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May 24, 2022
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May 24, 2022

Writing in the dirt of our times

By Neil Parsanlal

A few weeks ago, I participated in the liturgy for the recommissioning of lay ministers. It was a beautiful liturgy and the wisdom of our Vicar General, gathered over his close to 30 years of Ministry shone through in his homily.

His advice to avoid the lure of power, temporary as it might be, resonated well as I reflected on the state of both clerical and secular leadership in our beloved Republic.

And then a most beautiful thing happened. As the Vicar General elevated the host at the moment of consecration, a young mother and lay minister seated in front of me began to breastfeed her baby. The moment was as surreal as it was poignant.

Jesus giving us His body and blood, saying take and eat, take and drink, and this mother, cradling her baby in the safety of her arms, breastfeeding her baby, providing all the sustenance that child would need for it to grow, to thrive, to live.

It was a sacred moment for me, and more telling than all the theological discourses I had read before, or even the commentaries on St John’s Gospel.

I recalled in particular the various texts from the prophet Isaiah containing images of God as mother. Among them is my favourite: “Can a mother forget the baby at her breast and have no compassion on the child she has borne? Though she may forget, I [God] will not forget you!” (Is 49:15).

As the bells pealed and the incense floated up to the ceiling, I wondered at the nexus between the extent of Jesus’ love for His creation, and that of a mother’s love for her child.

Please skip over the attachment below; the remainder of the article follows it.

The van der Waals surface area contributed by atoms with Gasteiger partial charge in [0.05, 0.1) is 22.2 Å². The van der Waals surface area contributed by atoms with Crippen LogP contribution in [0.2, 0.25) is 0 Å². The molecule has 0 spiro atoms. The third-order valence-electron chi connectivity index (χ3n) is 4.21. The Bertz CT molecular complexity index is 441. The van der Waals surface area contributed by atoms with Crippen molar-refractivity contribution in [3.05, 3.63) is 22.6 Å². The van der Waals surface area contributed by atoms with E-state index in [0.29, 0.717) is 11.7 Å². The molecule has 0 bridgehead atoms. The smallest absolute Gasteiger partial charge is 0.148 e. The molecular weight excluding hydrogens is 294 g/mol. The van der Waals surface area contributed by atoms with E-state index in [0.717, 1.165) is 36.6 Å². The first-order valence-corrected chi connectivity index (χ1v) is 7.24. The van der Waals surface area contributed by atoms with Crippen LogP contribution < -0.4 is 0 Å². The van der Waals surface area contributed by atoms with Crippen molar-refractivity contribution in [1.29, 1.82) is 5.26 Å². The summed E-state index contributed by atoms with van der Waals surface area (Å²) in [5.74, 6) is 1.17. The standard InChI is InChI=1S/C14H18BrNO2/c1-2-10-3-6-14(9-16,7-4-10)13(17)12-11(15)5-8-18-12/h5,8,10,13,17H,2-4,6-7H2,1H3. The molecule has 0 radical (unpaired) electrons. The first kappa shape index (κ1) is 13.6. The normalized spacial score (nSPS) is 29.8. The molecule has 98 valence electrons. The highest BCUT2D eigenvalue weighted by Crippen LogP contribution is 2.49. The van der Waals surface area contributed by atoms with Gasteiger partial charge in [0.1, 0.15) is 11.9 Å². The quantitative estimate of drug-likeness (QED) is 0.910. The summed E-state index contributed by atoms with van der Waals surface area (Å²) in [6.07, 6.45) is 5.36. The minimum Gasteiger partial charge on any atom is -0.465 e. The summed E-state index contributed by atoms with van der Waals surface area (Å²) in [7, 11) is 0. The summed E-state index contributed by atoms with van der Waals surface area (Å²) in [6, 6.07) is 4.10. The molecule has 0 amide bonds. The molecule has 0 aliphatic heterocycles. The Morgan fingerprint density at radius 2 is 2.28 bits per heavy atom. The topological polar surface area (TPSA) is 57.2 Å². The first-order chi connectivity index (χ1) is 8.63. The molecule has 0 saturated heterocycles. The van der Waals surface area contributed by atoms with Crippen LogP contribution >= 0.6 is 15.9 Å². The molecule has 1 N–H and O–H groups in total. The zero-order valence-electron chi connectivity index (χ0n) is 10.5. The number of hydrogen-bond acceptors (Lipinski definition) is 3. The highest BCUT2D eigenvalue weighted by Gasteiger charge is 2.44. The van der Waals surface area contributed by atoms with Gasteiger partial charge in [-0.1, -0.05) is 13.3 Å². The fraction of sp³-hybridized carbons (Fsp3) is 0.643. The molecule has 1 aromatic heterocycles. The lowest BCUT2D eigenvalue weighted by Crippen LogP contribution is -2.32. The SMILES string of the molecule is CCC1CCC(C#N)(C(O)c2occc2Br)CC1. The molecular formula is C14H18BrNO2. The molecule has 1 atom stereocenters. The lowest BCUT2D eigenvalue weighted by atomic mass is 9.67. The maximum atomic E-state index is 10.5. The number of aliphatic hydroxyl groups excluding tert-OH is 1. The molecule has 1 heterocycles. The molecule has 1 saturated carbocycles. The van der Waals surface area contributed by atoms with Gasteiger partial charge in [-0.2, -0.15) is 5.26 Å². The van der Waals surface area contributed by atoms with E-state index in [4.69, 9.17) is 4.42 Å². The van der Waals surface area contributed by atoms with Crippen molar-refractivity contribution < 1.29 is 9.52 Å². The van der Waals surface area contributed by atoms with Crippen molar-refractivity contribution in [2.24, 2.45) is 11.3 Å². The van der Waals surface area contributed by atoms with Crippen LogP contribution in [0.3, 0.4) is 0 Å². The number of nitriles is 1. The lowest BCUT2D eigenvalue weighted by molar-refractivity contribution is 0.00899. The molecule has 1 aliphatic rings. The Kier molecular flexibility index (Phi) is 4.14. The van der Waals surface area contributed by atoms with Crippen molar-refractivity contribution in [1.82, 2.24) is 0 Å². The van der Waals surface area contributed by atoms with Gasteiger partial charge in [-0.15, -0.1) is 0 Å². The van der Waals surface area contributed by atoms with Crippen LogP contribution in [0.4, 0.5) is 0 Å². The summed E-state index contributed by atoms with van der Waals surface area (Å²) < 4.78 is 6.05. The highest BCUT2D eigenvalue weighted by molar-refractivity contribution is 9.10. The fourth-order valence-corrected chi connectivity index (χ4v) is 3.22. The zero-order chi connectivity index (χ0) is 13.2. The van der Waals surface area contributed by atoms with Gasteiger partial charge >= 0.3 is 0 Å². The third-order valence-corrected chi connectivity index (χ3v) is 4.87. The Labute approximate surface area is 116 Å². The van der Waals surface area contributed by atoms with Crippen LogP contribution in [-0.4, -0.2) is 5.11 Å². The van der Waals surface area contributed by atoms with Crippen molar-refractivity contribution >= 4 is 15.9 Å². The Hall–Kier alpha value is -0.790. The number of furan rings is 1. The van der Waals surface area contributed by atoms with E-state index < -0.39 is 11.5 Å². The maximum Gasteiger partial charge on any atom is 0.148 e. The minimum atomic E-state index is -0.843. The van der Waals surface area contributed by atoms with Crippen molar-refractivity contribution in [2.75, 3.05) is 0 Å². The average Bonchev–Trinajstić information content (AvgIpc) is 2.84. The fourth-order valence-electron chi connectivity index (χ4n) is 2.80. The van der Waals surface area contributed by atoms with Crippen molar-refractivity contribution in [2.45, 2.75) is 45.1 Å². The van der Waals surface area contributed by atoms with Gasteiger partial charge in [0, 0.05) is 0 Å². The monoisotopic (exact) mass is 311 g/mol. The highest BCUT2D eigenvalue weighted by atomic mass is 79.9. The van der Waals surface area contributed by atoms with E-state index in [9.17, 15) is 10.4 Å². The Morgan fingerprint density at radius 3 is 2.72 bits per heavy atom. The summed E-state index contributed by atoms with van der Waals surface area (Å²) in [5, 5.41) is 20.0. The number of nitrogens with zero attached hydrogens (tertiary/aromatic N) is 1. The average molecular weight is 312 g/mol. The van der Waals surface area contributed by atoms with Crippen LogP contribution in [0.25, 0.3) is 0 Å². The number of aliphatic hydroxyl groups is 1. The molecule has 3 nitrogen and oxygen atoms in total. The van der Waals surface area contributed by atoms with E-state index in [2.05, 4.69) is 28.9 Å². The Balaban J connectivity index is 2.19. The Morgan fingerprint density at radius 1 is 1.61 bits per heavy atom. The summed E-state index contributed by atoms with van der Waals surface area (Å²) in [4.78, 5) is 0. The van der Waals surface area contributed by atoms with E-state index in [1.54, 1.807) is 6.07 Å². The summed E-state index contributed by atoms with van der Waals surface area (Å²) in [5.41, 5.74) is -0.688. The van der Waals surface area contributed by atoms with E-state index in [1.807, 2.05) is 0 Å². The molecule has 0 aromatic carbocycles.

I prayed that as Church, we would be as protective of our children as this young mother was protective and caring for her child, that regardless of her location, regardless of the event, her child was hungry, and she had a duty to respond as only she could.

It was that image that stayed with me, indeed, haunted me, as I read the contents of the reports submitted by the two Cabinet-appointed Committees, 25 years apart, that spoke of the atrocities, the abuse, and the neglect visited upon children entrusted to the care of various Homes, including those managed by my Catholic Church.

I cringed in horror as the names of religious sisters, long revered by many for their outstanding work, were dragged through the proverbial mud, for their alleged complicity in this debacle.

I shook my head in disbelief as the name of our first local Archbishop was named as one of those who knew of the contents of the 1997 Report, were in a position to effect meaningful change, and did nothing.

The various media reports that followed, all followed a similar trend, not one mentioning the thousands of children whose lives were indeed saved, and in many instances, made better by the time spent in those Homes.